giganto

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See also: Giganto and giganto-

English[edit]

Adjective[edit]

giganto (comparative more giganto, superlative most giganto)

  1. (neologism) giant; gigantic.
    • 2004, Gretchen Becker, Prediabetes, What You Need to Know to Keep Diabetes Away, Marlowe & Company, ISBN 1569244642 and ISBN 9781569244647, page 112
      it’s hard to order a small chicken salad at a fast-food restaurant if everyone else is getting the Giganto Cheeseburger Deal with a bushel of fries and a gallon of soda.
    • 2006, Susan “Sue” Dunlap, A Single Eye, Carroll & Graf Publishers, ISBN 0786718501 and ISBN 9780786718504, page 94
      It was a huge giganto emberrassment.
    • 2007, Susan Isaacs, Past Perfect, A Novel, Simon and Schuster, ISBN 0743242165 and ISBN 9780743242165, page 299
      Also, even with her giganto implants, Dani could get through a smaller opening than I.
    • 2007, Susan R. S. K. Carlton, Lobsterland, Macmillan, ISBN 0805080961 and ISBN 9780805080964, page 76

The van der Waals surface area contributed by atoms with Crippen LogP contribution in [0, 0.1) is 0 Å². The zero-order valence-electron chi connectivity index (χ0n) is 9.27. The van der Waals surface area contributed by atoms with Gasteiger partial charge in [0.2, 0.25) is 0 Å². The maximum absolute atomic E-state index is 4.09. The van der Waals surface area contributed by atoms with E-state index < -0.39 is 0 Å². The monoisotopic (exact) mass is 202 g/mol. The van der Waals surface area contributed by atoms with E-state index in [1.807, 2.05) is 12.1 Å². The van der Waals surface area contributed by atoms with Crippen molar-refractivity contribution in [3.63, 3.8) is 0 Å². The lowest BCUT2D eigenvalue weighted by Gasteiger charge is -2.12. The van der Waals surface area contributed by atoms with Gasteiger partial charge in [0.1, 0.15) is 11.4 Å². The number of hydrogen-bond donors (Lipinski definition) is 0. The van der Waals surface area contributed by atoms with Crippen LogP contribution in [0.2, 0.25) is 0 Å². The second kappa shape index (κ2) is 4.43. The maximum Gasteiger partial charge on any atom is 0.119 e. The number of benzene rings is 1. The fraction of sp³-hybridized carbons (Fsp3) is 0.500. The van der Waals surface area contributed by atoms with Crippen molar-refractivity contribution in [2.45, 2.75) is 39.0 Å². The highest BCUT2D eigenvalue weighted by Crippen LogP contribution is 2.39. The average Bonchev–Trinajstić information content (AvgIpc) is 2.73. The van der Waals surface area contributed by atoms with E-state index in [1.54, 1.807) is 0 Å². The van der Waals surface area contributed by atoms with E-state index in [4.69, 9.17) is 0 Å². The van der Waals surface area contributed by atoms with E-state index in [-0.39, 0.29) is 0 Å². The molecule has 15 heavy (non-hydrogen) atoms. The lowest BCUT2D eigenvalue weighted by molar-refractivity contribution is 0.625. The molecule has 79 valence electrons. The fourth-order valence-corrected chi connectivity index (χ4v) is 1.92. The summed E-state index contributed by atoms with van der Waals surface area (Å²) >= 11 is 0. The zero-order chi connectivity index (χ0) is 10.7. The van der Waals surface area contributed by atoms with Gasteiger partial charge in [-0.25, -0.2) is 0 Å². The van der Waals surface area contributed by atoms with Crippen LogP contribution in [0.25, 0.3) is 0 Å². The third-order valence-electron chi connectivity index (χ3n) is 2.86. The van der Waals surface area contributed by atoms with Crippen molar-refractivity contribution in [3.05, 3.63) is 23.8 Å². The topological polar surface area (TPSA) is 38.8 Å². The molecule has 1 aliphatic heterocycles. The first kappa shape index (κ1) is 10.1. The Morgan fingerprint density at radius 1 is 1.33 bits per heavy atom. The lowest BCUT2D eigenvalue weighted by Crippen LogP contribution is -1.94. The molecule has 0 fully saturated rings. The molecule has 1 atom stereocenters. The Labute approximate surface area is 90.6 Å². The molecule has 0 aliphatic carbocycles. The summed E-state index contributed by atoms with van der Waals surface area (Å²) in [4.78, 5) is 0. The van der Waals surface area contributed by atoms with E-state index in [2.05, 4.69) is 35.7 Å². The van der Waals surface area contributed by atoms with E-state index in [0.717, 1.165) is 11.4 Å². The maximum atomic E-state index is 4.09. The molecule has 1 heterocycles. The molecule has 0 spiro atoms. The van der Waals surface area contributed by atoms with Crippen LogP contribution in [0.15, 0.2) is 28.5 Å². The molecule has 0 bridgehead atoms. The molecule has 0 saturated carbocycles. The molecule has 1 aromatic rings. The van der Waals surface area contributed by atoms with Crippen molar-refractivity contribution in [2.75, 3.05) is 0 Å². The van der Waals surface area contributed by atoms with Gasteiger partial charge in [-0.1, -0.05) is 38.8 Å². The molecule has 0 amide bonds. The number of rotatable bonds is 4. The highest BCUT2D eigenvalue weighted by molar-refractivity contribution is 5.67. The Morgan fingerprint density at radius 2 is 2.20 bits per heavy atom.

For some random reason, I think of the doctor at the Eye Guy holding those giganto clicky circles over my eyes when I needed new glasses.

Anagrams[edit]


Esperanto[edit]

Etymology[edit]

From German Gigant, Spanish gigante, Italian gigante

Pronunciation[edit]

  • IPA(key): /ɡiˈɡanto/
  • Hyphenation: gi‧gan‧to

Noun[edit]

giganto (accusative singular giganton, plural gigantoj, accusative plural gigantojn)

  1. (mythology) giant
    • 1906, Kabe (translator), “La senditoj de morto”, in Elektitaj Fabeloj[1], translation of Fairy Tales by Brothers Grimm:
      "Kio?" diris la giganto, "vi hometo, kiun mi povus dispremi inter la fingroj, vi volas bari al mi la vojon?"
      "What?" said the giant, "you runt, who I could crush between my fingers, you want to block my way?"

Derived terms[edit]

See also[edit]

  • grandulo (giant (person of great size))

Ido[edit]

Noun[edit]

giganto (plural giganti)

  1. giant (mythical human)

Derived terms[edit]